Widely regarded as our national dish, there is something incredibly comforting about succulent fish covered in crispy batter and served with chunky chips.
With gravy, mushy peas, curry sauce, or lashings of vinegar – no matter how you like to eat it, you’ll never forget a tasty chippy tea.
We’ve enjoyed our fair share of Friday night suppers at our local takeaway, so I’ve been intrigued to experience an upmarket chippy tea at the largest fish and chip shop restaurant in Blackpool – Papas.
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Situated on the corner of Church Street and the Promenade, Papas moved into the former Latin American-themed Las Iguanas restaurant – which was Burger King prior to that – last year.
It’s a prime spot on the Golden Mile for any restaurateur worth their salt – so having grown into a chain of 10 outlets since being founded in 1966, Papas is certainly proving that.
The firm is owned by brothers Dino and George Papas with their father Sid, who have their own secret recipe for batter.
They’ve even sent a portion of haddock and chips into space using a specially designed weather balloon launched from SentIntoSpace in Sheffield.
So, was our visit out of this world?
This is without a doubt the fine dining of chippy teas.
The black and white decor, floor to ceiling windows and prominent bar area give a classy look to the venue, while staff are dressed as smartly as you’d expect in a high end restaurant.
It was a scorching hot day when we visited as a family of six, and clearly the sunshine had attracted a throng of daytrippers who were keen to finish their visit with ‘Britain’s best fish and chips’ (as voted in a BBC show searching for the best takeaway in 2017).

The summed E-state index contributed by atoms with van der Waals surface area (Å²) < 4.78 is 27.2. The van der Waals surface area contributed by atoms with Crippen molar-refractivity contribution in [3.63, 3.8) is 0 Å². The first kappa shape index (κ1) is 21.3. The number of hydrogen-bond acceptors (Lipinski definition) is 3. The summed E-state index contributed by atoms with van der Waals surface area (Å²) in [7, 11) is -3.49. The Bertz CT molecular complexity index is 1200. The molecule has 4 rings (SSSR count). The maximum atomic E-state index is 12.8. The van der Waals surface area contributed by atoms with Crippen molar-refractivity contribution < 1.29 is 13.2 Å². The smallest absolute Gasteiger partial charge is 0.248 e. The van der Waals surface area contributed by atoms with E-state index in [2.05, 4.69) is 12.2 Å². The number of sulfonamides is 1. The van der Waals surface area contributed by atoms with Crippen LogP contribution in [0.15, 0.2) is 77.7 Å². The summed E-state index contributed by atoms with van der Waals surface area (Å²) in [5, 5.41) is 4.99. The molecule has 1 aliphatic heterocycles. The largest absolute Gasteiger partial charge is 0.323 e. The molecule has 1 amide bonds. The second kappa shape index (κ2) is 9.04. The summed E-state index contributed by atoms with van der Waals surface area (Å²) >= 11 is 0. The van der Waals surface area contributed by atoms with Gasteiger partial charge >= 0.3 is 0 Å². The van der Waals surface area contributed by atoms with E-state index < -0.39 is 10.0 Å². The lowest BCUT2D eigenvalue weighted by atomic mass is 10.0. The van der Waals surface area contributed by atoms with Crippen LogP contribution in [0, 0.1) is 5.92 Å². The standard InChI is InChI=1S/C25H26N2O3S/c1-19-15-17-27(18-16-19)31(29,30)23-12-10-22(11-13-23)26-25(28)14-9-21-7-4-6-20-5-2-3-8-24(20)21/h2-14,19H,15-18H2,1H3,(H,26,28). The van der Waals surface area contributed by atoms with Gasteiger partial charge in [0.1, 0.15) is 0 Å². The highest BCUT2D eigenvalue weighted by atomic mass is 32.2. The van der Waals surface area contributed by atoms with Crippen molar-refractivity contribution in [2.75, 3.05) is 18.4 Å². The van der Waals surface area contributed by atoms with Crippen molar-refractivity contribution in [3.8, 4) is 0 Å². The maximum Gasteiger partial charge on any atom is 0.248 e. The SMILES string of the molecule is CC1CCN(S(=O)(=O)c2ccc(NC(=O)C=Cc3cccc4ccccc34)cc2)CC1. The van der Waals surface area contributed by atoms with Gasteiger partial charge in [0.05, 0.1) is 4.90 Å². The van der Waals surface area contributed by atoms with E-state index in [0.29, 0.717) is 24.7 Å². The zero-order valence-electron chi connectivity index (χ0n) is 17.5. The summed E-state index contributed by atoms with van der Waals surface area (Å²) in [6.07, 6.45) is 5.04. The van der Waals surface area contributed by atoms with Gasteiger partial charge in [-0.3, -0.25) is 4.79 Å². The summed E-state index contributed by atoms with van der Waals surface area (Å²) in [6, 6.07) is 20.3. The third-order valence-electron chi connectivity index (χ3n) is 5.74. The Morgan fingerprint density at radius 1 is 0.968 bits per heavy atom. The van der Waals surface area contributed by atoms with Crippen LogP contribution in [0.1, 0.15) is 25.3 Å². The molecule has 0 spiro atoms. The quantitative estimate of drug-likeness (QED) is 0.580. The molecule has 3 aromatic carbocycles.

We’d booked ahead, and were relieved we had as there was a queue out of the door to get inside. A good sign.
Friendly staff showed us to a comfortable circular booth area where we could watch with astonishment the fast pace of the workings of the kitchen that was turning out everything from seafood sharing platters to the haddock challenge which sees brave souls tackling a huge piece of fried fish and mountain of chips to win a ‘I’m the papa’ t-shirt.
We opted for starters to share and main courses.
Honey drizzled battered halloumi (£4.99) and calamari strips dusted in a light breadcrumb (£5.49) were melt-in-the-mouth appetizers.
Both were served with fresh salad garnishes. Salad in a chippy is a new one on me – but that’s just the point. This is not your average chippy.
This is the type of chippy where you can upgrade your chips to sweet potato fries; you’re not limited to choosing between cod or haddock (there’s plaice, skate wing and even ‘tofish’ tofu on the menu); and you can enjoy a beer or even a cocktail with your fish and chips.
For our main courses, the children chose fish, chicken nuggets and sausages with chips while the hubby and I thoroughly enjoyed our haddock covered with a layer of thin, crispy batter, served with mushy peas and thick, tasty gravy.
The portions were generous and eagerly devoured.
And a walk on the promenade was the perfect finale for our fine dining chippy tea experience.